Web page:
We have given very careful consideration to this contention which we find to be neither probable nor possible in the circumstances. Had the victim bent over the Accused and the latter was holding the knife in the position she claimed she did, the point of the knife would have wound the victim going in an upward direction. Secondly, the force that was used to enable the blade of the knife to penetrate the chest of the victim was considerable and could not have been caused by a simple pressing of an embrace. The wound that caused the knife to penetrate downwards to the right lobe of the lungs through the penetration of the intercostals muscle was caused by a greater force. We find that the Accused executed a violent stabbing blow with the knife by raising her left hand that was holding the knife and plunging it into the chest of the victim when the latter apologetically came to embrace her. The knife penetrated deep into the chest towards the right lobe of the lung of the victim which later caused his death. We therefore reject the defence of accident advanced by the Accused.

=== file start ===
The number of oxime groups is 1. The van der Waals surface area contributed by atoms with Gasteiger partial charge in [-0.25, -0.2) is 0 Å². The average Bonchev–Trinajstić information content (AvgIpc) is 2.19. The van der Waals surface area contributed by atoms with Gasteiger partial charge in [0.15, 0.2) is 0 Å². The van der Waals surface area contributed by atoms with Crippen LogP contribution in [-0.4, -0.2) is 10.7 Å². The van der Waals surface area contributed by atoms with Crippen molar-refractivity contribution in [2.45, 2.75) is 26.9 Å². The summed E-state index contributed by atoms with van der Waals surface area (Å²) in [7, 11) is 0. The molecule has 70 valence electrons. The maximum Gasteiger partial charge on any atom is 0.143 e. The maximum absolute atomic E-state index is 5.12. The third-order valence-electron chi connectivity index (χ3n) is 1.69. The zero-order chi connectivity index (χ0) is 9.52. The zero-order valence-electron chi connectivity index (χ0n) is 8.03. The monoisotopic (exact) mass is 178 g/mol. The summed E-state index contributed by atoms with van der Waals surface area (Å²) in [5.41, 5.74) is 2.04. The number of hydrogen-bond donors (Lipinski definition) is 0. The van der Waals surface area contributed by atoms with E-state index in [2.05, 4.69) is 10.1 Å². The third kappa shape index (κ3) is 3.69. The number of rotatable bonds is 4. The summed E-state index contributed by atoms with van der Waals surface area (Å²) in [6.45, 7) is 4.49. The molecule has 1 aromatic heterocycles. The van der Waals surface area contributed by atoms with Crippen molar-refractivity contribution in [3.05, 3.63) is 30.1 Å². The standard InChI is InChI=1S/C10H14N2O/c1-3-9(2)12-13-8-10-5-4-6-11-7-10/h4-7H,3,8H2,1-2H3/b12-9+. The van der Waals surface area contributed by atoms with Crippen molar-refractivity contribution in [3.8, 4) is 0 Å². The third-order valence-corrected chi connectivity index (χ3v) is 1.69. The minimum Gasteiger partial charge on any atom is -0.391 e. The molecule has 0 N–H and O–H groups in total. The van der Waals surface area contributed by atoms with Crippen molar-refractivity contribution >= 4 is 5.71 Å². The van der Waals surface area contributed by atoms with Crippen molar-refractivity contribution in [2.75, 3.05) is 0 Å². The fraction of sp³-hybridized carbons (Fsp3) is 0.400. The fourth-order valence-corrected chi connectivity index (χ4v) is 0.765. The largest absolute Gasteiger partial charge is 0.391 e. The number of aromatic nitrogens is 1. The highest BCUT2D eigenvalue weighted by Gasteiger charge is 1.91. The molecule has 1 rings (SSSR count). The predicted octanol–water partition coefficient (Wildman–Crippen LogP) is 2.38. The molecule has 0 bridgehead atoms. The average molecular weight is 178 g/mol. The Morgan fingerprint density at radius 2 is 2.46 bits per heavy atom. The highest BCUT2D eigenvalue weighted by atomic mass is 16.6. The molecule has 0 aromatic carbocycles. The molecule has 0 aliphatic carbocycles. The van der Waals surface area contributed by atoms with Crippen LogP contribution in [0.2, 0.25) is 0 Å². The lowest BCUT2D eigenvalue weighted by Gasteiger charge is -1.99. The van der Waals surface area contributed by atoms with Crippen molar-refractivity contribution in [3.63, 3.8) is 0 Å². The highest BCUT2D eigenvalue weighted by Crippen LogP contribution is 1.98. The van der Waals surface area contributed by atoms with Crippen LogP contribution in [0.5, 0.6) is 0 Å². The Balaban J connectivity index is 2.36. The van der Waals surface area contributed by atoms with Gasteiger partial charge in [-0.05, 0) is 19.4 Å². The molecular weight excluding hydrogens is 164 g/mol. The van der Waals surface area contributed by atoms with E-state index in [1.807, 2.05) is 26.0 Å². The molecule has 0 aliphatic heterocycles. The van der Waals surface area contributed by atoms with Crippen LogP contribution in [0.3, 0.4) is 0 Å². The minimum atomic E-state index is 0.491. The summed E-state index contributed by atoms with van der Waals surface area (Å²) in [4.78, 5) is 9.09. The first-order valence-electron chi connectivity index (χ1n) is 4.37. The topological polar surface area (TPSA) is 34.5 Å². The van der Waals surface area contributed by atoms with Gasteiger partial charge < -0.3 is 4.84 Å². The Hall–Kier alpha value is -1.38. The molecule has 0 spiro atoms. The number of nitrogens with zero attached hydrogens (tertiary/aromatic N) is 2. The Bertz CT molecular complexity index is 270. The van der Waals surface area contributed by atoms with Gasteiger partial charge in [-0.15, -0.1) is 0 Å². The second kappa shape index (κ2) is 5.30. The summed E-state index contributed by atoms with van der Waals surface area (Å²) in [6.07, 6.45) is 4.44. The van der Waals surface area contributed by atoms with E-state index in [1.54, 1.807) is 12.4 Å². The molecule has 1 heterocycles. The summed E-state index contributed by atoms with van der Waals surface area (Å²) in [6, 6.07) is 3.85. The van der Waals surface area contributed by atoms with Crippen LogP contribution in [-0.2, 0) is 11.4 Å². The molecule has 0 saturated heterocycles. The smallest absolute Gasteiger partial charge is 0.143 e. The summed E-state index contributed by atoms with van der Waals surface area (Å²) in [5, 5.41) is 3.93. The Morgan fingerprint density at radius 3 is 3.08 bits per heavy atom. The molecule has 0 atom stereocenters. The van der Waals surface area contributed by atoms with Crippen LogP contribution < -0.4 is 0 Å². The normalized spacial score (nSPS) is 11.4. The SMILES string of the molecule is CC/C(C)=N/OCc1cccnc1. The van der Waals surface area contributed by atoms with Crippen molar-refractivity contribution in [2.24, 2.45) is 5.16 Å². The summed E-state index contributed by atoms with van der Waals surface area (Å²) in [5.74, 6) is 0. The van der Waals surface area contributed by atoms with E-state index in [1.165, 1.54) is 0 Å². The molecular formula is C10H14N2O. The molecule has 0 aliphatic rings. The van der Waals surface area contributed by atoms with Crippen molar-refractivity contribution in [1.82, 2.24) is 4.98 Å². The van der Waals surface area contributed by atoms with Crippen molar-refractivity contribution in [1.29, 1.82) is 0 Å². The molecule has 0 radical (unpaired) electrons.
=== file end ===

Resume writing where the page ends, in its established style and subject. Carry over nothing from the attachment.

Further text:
By the tenure of the cross-examination of the witnesses of the Prosecution and indeed bythe address to the Court by the Learned Counsel for the Accused, it is not in dispute that the Accused connected a small sharp knife 7-8 cms long on the right upper chest of the victim which penetrated the latter’s right lung. As the matter stands as this juncture, this Court is satisfied that the Prosecution has proved beyond reasonable doubt the first element of the offence, namely, that the Accused did the act or omission that caused or led to the death of the deceased Richard Hoareau.

     


    Malice aforethought is the guilty mind which the Accused needs to have at the time of committing the act which led to the death of the victim. According to Section 196 of the Penal Code (Cap.158), this can be: